Ms. Magazine

*Women to Watch
*Word: United
* Just the Facts

**Sisters Spin Talk
on Hip-hop
Two feminists who came of age with the music and the culture take a long, hard look at its impact--for better and worse--on young women, and reassess its importance in their lives. > by Tara Roberts and Eisa Nefertari Ulen

**The Mommy Wars**
How the media pits one group of mothers against another. It all boils down to the Haves versus the Have-Nots. > by Susan Douglas and Meredith Michaels
**Going Underground**
One woman's moving account of the painful decision to give up family, friends, and identity, and flee with her daughter to a safer life > by Anonymous Plus: Information about hiding in plain sight > by Hagar Scher

*Road Scholar: Women in Academia
* Women's Work: Police Officer
* Worknotes

*Indie Filmmaker Christine Vachon
* It's Schapiro's Time

*Finding the Words
* Reviews
*Bold Type: Maureen Holohan

*Editor's Page
*Uppity Women: Wynona Ward
* Women Organizing Worldwide
* Fiction: Bravo America

Columns > by Patricia Smith and Gloria Steinem

*Making Waves
*No Comment

**Turning the Tables on "Science"**
When Natalie Angier wrote Woman: An Intimate Geography, she took on accepted truths about women, poked holes in them, and offered an exciting revisionist view of our bodies. Oh boy, did she ruffle some feathers! > by Marilyn Milloy

*Ten Laws That Will Make Your Blood Boil
*Epithets Deleted: French Women Demand Respect
*Women in the House
*Free Kosovar Albanian Activist-Poet Flora Brovina
*Madrid's Back Alleys
Newsmaker: Dawn Riley *Reviving the ERA
*Opinion: Count Me In
*Amazon Bookstore Update: Beware the Lesbians!
*Pakistan's Turning Point
*A New Law for Unmarried Couples in France
*Recognition for African Women Farmers



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Stiffed: The Betrayal of the American Man
by Susan Faludi > William Morrow and Company > $27.50

There are few more flaccid cultural barometers than the New Republic, so it was a shock to see its recent cover proclaiming that "Men Don't Need Susan Faludi to Pump Them Up." Inside was James Wolcott's predictably canine attack on Faludi's new book, Stiffed: The Betrayal of the American Man. Faludi's guide to the sorry state of masculinity is guaranteed to make a backlasher like Wolcott see red meat. Citing the enormous popularity of wrestling and bad-boy icons like Howard Stern, Wolcott concludes that there is no crisis of masculinity.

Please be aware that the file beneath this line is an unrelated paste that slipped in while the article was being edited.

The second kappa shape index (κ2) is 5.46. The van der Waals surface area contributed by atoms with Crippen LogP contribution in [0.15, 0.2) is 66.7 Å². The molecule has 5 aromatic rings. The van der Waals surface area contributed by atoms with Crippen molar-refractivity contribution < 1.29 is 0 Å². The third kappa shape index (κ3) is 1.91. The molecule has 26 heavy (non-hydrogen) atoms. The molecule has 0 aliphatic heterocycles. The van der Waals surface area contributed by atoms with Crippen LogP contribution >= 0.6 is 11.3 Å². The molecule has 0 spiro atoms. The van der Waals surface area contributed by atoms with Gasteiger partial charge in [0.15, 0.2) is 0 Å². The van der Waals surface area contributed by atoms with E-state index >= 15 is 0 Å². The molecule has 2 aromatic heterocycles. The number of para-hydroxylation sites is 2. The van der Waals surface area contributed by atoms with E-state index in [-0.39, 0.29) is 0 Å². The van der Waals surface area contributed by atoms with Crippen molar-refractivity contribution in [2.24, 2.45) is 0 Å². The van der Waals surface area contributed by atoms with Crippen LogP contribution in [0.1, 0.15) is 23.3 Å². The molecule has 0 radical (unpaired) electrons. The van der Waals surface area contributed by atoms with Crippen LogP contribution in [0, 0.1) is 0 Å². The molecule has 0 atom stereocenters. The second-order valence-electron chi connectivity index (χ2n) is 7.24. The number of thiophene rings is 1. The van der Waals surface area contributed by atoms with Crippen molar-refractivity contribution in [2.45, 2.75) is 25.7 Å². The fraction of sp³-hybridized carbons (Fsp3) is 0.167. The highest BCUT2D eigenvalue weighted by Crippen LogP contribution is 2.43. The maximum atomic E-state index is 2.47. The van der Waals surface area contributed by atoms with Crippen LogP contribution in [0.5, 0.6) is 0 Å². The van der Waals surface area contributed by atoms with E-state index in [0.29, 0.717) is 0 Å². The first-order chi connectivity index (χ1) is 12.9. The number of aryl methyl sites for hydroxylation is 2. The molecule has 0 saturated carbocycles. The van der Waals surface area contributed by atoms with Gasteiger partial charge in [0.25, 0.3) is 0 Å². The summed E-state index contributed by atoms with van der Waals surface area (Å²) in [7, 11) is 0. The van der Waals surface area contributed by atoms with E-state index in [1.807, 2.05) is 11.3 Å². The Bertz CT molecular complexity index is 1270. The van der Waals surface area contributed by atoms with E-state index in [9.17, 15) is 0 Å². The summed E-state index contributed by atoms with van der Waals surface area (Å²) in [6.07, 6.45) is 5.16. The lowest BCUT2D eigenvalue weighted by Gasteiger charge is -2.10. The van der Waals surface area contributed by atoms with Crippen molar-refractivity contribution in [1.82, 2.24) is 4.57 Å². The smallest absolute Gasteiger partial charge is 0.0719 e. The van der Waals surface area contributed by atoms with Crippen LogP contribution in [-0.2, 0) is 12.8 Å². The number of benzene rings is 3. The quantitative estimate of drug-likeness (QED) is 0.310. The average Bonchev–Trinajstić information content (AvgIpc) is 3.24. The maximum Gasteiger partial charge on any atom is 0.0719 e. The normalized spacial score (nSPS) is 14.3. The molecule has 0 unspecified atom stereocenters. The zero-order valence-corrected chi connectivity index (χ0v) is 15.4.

by Stacey D'Erasmo > Algonquin Books of Chapel Hill > $21.95

Tea, the first novel written by Stacey D'Erasmo, is the deeply appealing story of Isabel Gold, an artist, feminist, and daughter of a suicide. Early in the book, we see Isabel as a child, unable to bring herself to touch her mother since she admitted wanting to die. Yet she fears this must be "dangerous," so when her mother falls asleep, Isabel, touches her "all over . . . with her eyes, for good luck." This unfulfilled desire to heal haunts Isabel as she grows up and searches out her identity. She is troubled by the question: at what moment could her mother have been saved? Again and again, the answer is: "from the beginning and never."


All About Love: New Visions
by bell hooks > William Morrow and Company > $22.00

The most surprising thing about bell hooks' new book, All About Love, is that she wrote it at all. Although she has never shied away from talking about her family life and sometimes star-crossed love affairs as a way of illuminating her continuing journey to feminist enlightenment, this volume is her most personal. Having identified a crisis of immense proportions, namely "our nation's turning away from love," hooks eschews talk of politics and patriarchy and urges us "to walk on love's path" as a means of transforming our world. And what does All About Love tell us about the nature of love? As it turns out, less than we might hope from a woman whose 17 previous books established her as a major voice in American feminism. All About Love feels like what it is--a first step.


Maneuvers: The International Politics of Militarizing Women's Lives
by Cynthia Enloe > University of California Press > $17.95

Military matters have long been seen--by both champions and critics--as a purely masculine project. Yet militarism affects millions of women--and not just the relatively few who have joined the armed forces. In this expansive follow-up to her 1983 book, Does Khaki Become You?, Cynthia Enloe examines the "militarized experiences of women as prostitutes, rape victims, mothers, wives, nurses, and feminist activists," as well as service members. "To invest one's curiosity solely in women as soldiers," she writes, "is to treat the militarization of so many other women as normal."